Are you using pop-ups and lead flow widgets on your site? Should you be?
What comes to mind when you think about site pop-ups?
If you’re lucky enough to remember the internet of the late 90’s, you might picture an obtrusive, garish (probably flashing) pop-up that offers a great, yet suspicious sounding prize and is impossible to close.
It’s no surprise that pop-ups gained a bit of a bad reputation.
But things have changed. While it’s true that many terrible pop-ups can still be found in suspect corners of the internet, as browsers and search engines have become smarter, this style of pop-up has largely faded away.
However, recently, pop-ups and lead flow widgets have reemerged as an effective strategy to help site visitors reach the best content for them; driving conversion, subscriptions and lead generation.
These pop-ups are a very different animal from their interruptive ancestors. Used in an inbound way, modern pop-ups should make the most of each visitor’s context and blend natively into a site; clearly there to help rather than irritate site visitors.
Pop-ups today come in a range of styles and appearances (HubSpot users may already be making the most of HubSpot Lead Flows) and can be used to achieve a number of page goals, such as directing the user to other relevant site pages, encouraging them to convert on content, or subscribe.
Not all pop-ups are bad! For pop-ups to fit in an inbound context, they should improve the user experience in some way and be contextualised to offer unique visitors something they need, or want to know.
Styles of pop-up you might have come across include:
Pop-ups can be triggered on a page by a number of things, such as:
Often, pop-ups will be styled to blend natively into the site, making them discrete, helpful, and ideal points for enhancing conversion.
Although many modern pop-ups are now being used in a positive, helpful way, not all pop-ups follow that mandate. As a result, in 2016, Google announced that they will start to penalise sites that use ‘intrusive interstitials’, which are pop-ups that make content less accessible to users. This might mean for example that the pop-up covers and interrupts the main content the user is looking for, or that it must be dismissed before the user can access the page content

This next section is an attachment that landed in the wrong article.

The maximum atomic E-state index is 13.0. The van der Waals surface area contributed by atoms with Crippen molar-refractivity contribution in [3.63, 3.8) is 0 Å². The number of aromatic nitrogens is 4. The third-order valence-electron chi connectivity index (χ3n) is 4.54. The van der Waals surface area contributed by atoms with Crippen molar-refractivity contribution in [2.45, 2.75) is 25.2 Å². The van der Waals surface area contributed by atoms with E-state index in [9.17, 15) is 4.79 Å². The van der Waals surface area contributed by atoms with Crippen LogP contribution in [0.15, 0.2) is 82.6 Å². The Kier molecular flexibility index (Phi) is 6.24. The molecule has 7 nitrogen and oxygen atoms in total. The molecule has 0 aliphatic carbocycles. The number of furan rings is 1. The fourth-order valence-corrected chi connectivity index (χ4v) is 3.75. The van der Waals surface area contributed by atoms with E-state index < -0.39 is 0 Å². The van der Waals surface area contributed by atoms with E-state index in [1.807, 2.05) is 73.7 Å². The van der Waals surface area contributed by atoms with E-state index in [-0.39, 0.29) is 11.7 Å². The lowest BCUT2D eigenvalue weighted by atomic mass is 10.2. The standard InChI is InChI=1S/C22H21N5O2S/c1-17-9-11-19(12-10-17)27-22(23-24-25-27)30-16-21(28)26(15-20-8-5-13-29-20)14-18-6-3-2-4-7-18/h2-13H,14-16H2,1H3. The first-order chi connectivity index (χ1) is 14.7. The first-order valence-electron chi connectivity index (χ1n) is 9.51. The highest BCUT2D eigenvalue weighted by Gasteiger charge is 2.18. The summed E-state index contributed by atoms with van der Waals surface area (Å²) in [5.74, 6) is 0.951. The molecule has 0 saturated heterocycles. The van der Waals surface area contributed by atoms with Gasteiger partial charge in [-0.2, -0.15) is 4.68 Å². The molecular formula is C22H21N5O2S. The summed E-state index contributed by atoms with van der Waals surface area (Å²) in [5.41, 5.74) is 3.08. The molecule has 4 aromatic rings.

However, pop-ups that are used responsibly, such as those notifying a user of cookies or other relevant information, or banners that use ‘a reasonable amount’ of screen space and are easily dismissable, are welcome.
Pop-ups that are used responsibly; that don't block page content, use ‘a reasonable amount’ of screen space and are easily dismissable, are welcome.
Clearly, if you’re going to use pop-ups, it must be done well and in an appropriate way.
Like other tactics (such as email marketing) that have history as an ‘interruptive tactic’, pop-ups have been given a bad name. However, when used in an inbound way, they can offer an enhanced user experience, increased time on page and better conversion rates.
Then you’re on the right track.
Context plays a big part here. Display the right content for each unique visitor at the right time and you can see great results. Context should inform everything from pop-up triggers and placement, to the content (such as account-targeted content for ABM campaigns) information and advice (such as a chat window) displayed. Even the positioning of your pop-ups should be considered contextually, so they appear when and where visitors expect to see them.
Essentially if you do use pop-ups as a tactic today, the key is not to act inappropriately. Make sure your pop-ups help, rather than hindering, your visitors and you’ll see better results.